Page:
Sunday, June 23, 2013

Lessons From An Asshat

This post should be subtitled "Don't Let Anyone Steal Your Joy" - a reminder to me of how very necessary it is establish boundaries. Let me explain...

Yesterday was the spring grading at my teaching dojo. A young man with a minor mental challenge -  who started in my old dojo and came to join us about two and a half years ago at the school training partner Ed and I started - graded for Shodan - our first. It was a very big deal - and as a result, we invited all of the amazing martial artists we've trained with and under over the past decade to come and see him test. Most of them accepted - including the instructor I parted ways with last October. It was an amazing time - with 27 other students grading as well, and we ran almost completely on schedule and without a hitch - at least until it was all over and everyone had said their goodbyes.

I had personally thanked everyone of the black belts who ventured north to be a part of the day's events, but once the chairs and mats were put away and the place was cleaned up, I followed up with a few (individual) texts to everyone saying the same. My former instructor didn't just respond with "You're welcome - and thanks for inviting me/I was honored to attend!" as most everyone else did; he had to toss in his take on why he thought our karate affiliation ended. Totally ego-driven, erroneous and unnecessary, his words made me see red and slide right into "fight or flight" tunnel vision mode. I. Was. FURIOUS.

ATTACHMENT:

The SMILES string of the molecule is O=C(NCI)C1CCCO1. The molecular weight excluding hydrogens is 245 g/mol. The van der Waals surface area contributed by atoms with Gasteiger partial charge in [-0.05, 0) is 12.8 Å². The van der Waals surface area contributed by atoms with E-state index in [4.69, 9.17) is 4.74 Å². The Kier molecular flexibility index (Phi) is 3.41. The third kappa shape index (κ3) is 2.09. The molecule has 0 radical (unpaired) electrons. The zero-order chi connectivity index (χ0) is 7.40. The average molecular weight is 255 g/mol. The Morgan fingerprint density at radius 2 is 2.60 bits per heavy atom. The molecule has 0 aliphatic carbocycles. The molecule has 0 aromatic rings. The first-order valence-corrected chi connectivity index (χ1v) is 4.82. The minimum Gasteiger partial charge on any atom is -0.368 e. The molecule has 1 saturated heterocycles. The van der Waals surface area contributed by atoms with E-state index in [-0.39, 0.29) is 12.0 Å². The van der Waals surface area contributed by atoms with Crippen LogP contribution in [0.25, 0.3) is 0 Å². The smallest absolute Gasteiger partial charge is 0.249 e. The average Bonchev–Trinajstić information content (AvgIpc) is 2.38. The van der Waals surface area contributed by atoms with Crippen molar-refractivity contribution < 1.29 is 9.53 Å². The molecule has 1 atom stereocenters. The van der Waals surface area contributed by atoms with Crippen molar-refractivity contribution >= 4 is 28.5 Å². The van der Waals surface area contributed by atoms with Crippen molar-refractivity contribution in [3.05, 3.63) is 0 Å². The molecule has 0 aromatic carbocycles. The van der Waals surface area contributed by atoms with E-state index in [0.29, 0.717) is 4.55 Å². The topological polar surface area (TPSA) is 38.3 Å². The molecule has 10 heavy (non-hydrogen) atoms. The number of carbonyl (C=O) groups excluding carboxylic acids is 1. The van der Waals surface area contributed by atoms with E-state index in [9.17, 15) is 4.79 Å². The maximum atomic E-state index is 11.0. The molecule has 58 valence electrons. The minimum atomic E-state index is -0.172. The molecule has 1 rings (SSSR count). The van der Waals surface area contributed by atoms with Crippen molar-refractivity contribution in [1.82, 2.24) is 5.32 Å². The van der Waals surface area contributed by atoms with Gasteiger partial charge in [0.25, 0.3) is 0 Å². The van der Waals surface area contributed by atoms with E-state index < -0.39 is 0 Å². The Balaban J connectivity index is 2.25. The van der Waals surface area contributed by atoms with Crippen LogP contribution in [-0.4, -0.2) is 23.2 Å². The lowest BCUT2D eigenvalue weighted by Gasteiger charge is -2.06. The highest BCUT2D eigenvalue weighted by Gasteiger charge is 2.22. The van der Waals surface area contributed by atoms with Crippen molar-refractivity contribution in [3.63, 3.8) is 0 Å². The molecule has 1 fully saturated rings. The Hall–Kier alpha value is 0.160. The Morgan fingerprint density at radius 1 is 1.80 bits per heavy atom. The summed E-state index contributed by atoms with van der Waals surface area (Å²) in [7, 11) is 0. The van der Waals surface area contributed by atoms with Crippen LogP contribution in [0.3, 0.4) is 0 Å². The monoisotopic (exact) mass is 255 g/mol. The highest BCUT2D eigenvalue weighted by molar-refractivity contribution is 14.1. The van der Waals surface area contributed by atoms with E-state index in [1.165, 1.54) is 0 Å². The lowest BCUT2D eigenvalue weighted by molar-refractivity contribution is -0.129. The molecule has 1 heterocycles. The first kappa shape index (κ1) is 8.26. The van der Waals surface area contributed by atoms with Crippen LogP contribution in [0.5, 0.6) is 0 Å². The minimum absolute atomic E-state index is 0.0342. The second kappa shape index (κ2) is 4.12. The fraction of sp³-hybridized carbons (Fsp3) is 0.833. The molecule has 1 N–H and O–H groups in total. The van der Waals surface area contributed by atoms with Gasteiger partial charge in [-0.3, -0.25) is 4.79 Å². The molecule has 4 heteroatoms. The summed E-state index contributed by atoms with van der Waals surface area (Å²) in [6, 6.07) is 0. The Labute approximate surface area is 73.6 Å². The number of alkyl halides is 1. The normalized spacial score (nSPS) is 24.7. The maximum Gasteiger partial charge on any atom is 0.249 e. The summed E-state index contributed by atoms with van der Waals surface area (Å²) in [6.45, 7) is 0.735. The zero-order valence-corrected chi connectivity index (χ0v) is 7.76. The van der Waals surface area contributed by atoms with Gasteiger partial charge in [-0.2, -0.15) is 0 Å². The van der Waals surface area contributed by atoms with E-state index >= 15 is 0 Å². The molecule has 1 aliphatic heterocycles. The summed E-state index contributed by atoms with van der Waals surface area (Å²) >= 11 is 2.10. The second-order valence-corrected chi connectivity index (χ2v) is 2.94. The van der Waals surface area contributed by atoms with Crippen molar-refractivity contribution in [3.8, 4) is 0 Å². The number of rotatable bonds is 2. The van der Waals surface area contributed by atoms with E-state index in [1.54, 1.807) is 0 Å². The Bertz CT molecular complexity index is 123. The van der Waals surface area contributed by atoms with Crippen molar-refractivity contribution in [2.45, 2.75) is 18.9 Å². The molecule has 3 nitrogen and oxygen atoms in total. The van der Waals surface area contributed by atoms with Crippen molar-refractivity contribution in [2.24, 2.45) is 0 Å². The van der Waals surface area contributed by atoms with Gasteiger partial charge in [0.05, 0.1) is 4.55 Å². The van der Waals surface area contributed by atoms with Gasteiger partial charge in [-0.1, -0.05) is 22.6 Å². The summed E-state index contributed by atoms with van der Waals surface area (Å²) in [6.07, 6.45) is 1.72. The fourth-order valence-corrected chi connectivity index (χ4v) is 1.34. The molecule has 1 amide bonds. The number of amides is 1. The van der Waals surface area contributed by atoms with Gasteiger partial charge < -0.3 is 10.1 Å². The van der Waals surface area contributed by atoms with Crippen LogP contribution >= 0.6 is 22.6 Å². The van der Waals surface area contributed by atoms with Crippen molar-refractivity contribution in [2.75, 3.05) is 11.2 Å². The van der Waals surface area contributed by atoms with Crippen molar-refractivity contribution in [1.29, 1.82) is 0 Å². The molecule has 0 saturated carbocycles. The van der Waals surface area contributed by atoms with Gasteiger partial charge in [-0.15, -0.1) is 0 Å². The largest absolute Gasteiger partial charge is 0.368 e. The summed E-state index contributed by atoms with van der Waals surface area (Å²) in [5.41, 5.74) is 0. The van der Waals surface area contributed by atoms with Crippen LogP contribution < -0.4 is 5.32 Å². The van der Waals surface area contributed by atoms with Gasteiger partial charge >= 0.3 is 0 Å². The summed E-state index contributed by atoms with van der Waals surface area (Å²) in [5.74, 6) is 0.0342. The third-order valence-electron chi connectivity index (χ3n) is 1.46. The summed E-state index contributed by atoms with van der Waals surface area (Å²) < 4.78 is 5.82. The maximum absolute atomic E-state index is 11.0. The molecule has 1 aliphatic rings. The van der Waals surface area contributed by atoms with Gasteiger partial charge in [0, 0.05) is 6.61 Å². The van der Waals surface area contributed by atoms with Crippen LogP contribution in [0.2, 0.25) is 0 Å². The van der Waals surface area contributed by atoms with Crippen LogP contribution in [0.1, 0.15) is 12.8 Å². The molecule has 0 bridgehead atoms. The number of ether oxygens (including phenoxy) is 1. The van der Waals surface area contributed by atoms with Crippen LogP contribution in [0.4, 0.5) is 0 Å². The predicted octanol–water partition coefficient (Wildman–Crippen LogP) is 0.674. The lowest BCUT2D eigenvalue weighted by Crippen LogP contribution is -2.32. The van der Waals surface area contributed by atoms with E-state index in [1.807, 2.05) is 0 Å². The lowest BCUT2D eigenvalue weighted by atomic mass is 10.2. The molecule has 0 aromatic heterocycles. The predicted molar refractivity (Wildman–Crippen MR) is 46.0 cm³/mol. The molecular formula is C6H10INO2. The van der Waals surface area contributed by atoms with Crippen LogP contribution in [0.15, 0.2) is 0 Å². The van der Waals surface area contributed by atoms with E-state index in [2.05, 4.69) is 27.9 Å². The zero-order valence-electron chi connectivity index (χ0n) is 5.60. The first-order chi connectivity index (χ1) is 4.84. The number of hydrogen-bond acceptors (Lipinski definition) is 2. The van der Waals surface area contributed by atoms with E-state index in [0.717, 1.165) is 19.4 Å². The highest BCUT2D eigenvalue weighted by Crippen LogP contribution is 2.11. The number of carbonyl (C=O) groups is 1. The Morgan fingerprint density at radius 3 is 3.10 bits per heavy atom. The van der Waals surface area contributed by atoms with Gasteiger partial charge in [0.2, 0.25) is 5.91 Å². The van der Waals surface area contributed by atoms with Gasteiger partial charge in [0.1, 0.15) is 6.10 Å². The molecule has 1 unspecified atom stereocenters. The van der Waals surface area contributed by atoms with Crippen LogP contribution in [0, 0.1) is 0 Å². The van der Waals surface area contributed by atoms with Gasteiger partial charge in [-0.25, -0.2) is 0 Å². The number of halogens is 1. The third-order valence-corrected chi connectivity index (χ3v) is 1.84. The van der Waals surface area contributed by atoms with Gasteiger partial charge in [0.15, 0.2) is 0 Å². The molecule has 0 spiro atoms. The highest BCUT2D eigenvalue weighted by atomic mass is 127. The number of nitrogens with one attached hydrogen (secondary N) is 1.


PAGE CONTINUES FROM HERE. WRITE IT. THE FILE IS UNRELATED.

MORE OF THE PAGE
My very first impulse was to call him up and rip him a new one, but I knew there was no way to do that without a profanity-ridden tirade which would cause me to not be heard at all. So I decided to ignore his ignorance and keep it moving. Unfortunately, I ended up thinking about it for the rest of the damn day before the real reason I was so upset finally hit me: ignoring his foolishness was ALWAYS the way I'd handled similar nonsense - and it only seemed to net more of the same nonsense. When someone else called him on his crap (usually training partner Ed), he would quickly and profusely apologize - before repeating the nastiness again, catching us all in a wash/rinse/repeat vicious cycle of "I treat ya badly --> apologize --> start the crazy all over again." And you know why? Because we allowed him to.

After my divorce, my son and my ex went through a very rocky period that lasted for years. When my son got a little older - mid-teens or so - and the "Why does my dad treat me like this?" questions started to intensify, I finally had a heart-to-heart sit-down chat with him. We talked for hours, and this is what I finally said: People will treat you as badly as you let them. Really, the point I was trying to hammer home to him was that although he could not control his father's actions one iota, he most certainly had control over how he reacted to them - as well as the ability to check the madness and call his dad on it so it was understood that it simply wasn't going to be tolerated anymore.